Shannah Tovah. We begin now the new year 5779. We cannot know, as the Unetaneh Tokef reminds us, what we shall experience in this next year. Each of us will stand before our God and prepare to write a new scroll of life. Can we gain an insight from tradition? The Torah portions themselves set before us a value system of life and action. Also, the commentators that looked at letters and numbers (gematria) loved to see in these letters and numbers, messages. So, we see that the number seventy is represented by the Hebrew letter ayin and the number nine, by the Hebrew letter tet.
That letter for seventy is also the first letter of the Hebrew word for eye. The tet is the first letter in the Hebrew word for good. What can this mean for the coming year? Shall it be a year of the “good eye”? Or, shall we hope and pray that this coming year be a year that we have the courage to “see” the “good” in the world, in people, and in the possibilities and opportunities that may come before us. Each of us will face both positive and less than positive life choices. The Yom Kippur portion Nitzavim will remind us to make choices that enhance and value life, even when those choices are challenging and difficult. The gift of life that we receive each day is a source of blessing. None of us know what the year will bring and some of us (and again,, we cannot know who) will find seeing the good in circumstances difficult. However, an underlying message of the Holidays remains that, above all, we value life.
Living a life of meaning is a theme of the liturgy and Torah readings that will embrace us in this season. Each of us, in our unique way, will seek that meaning for each of us is at a different stage in this life journey. Seeing the good in our life and in our experiences will be tested. Yet, as get older, we know in our souls just how precious, fragile and fleeting life can be. Our test, maybe like Abraham’s in the Akedah story that we read on Rosh Hoshonnah, is to strive to see and be the tov/good in life. And the tradition also tells us, I believe, that a challenge is not only to see the good in life, but to see and to celebrate the good in each of us. How we see our own self and soul reflects on how we see and deal with the world at large. That is why the Holidays are, in a very real sense, a mirror on our own self and soul. That is why we are called on to reflect on who we are and how and what we choose. In the end, it all will come down to how we choose to see life.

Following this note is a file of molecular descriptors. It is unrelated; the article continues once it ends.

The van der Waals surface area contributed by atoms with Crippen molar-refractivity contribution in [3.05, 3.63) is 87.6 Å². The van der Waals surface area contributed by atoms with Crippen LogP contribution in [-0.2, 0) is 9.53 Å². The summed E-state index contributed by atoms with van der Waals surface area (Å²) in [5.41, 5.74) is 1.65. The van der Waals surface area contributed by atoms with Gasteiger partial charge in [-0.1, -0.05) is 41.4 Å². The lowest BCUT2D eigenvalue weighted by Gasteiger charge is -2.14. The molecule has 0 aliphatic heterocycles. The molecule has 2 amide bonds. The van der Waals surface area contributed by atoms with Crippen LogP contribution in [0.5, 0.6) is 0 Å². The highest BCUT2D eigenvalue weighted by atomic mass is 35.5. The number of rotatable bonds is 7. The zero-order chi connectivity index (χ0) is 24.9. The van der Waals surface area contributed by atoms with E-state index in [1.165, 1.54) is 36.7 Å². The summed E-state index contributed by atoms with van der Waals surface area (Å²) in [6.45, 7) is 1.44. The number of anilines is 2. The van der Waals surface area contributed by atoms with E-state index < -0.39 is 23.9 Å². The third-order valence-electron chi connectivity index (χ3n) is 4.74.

Finally, this season and the year that begins, presents us with that unique opportunity see in the time we have, the opportunity to bring shalom to our souls and to the part of the world that we inhabit. Families will gather and relationships will be renewed. In many ways, it is a season of healing. Remember that passage that we see in the Yom Kippur liturgy that offenses between people are not reconciled by Yom Kippur. It is up to each of us to seek forgiveness from people we have wronged. Again, shalom and healing rests with what we choose to do. Alden Solovy, a brilliant writer of liturgy, wrote this following meditation for the Holidays in his book “This Grateful Heart” * The words speak to the varied themes of the season, but really, reflect the hope that in this coming year we have the ability to “see” the goodness in the world and in our own self and to help create a year that allows all of us to see the goodness that is possible in every act, encounter and relationship.
The Season of Healing
This is the season of healing:
Of healing our hearts and souls,
Of healing the moments we share with each other
And the moments we share with ourselves.
This is the season of memory:
Of remembering our parents and grandparents,
The love of generations,
The holiness of our ancestors.
Tis is the season of stillness,
The season of silence and quiet:
Of deep breaths.
Of open eyes,
Of compassion and consolation.
This is the season of healing:
The season of grief turning to wonder,
Of loss turning to hope,
The season that binds this year to the next,
The season that heralds the redemption of spirit
And our return to God’s Holy Word.
Shannah Tovah from Jewish Sacred Aging®. May it be a year of heath and healing and peace.
Rabbi Richard F. Address
- “This Grateful Heart”. Alden Solovy. CCAR Press. NYC, NY p.50. Used with permission of author. You can listen to Alden discuss his work on a “Seekers of Meaning” podcast archived on this website.
Rabbi Richard F. Address, D.Min, is the Founder and Director of www.jewishsacredaging.com. Rabbi Address served for over three decades on staff of the Union for Reform Judaism; first as a Regional Director and then, beginning in 1997, as Founder and Director of the URJ’s Department of Jewish Family Concerns and served as a specialist and consultant for the North American Reform Movement in the areas of family related programming. Rabbi Address was ordained from Hebrew Union College-Jewish Institute of Religion in 1972 and began his rabbinic career in Los Angeles congregations. He also served as a part time rabbi for Beth Hillel in Carmel, NJ while regional director and, after his URJ tenure, served as senior rabbi of Congregation M’kor Shalom in Cherry Hill, NJ from 2011-2014.